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What is Your Occupation When Disability Began

Typical disability insurance policies state that the disability insurance covers you for your inability to perform the occupation you were doing when you became disabled, regardless of what you wrote down on the initial application for the disability coverage. When a claim for long-term disability is filed, the insurance company will have someone analyze and evaluate your job and occupation. This may be a quick analysis based on information provided by your employer, an internet search, or a more in depth review, including consultations with vocational personnel working for the insurer. It is very important that from the beginning of your claim you provide the most detailed and comprehensive job duty details so that when the insurance company compares the duties to your occupational restrictions and limitations, a match up results in an understanding of the “why” you cannot perform your occupational demands.

Our clients range from doctors and dentists who develop an essential tremor and cannot safely administer medical treatment, to the IT engineer who suffered from breast cancer and the chemotherapy treatments have impaired her cognitive abilities. We help lawyers who due to back conditions cannot travel to the courthouse or due to cardiac conditions cannot perform their job duties and trials. We help people of all backgrounds and experience, as there is no room for insurance companies to administer claims based on their own views of how disabled the individual truly is.

We assist our professional clients to navigate through the difficulties faced when determining to file for disability, what occupational and medical records to obtain, and file the claims for our clients so that they have the greatest chance of success from the outset. We believe it is enough of a burden to deal with a life changing disability. Leave the claim filing to an experienced disability attorney in New Jersey, Bonny Rafel and her staff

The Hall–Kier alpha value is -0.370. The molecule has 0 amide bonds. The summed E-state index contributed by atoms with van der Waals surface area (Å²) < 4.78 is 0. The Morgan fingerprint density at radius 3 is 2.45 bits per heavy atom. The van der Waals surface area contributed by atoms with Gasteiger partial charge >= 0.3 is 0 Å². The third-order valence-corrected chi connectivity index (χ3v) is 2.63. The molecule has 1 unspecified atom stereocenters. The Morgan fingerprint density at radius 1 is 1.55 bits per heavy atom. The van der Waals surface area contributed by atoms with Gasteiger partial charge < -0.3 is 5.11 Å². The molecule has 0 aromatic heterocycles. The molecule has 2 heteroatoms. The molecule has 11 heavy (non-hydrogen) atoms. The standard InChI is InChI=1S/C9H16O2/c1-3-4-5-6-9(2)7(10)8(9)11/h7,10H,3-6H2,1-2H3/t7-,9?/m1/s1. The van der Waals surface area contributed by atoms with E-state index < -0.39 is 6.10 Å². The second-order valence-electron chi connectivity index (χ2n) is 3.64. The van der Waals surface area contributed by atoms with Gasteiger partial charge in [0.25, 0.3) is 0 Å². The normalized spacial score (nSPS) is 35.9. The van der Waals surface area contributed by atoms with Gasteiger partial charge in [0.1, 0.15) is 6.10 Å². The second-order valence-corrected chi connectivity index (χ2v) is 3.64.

What Proofs are Necessary to Establish Your Occupation? Definitions of Occupation

If the policy says “own occupation” as the definition of total disability, then the insurance disability company must determine if you can perform the duties of your job. Often the insurer ignores the specific job duties that you perform, instead focusing on the “national economy” analysis to determine how, on average a person performs an occupation. This often deprives you of a fair analysis of your disability claim. We focus our client’s cases on actual job duties, supported with performance assessments, detailed statements explaining the essential job duties, and citing the relevant law.

Medical Professionals: What CPT Production Data Should You Release?

Professionals purchased disability policies long ago based on sales pitches promoting the policies as a safety net in the event that disability strikes. But when a disabling condition occurs, insurers scrutinize and investigate new claims often delaying the claim for months before a decision is made. The insurers regularly tell us that they must “independently investigate” the claim, as they refuse to rely on the statements of our clients regarding their claim. You are suddenly placed under a microscope, where your business past is scrutinized, and the severity of your medical condition questioned.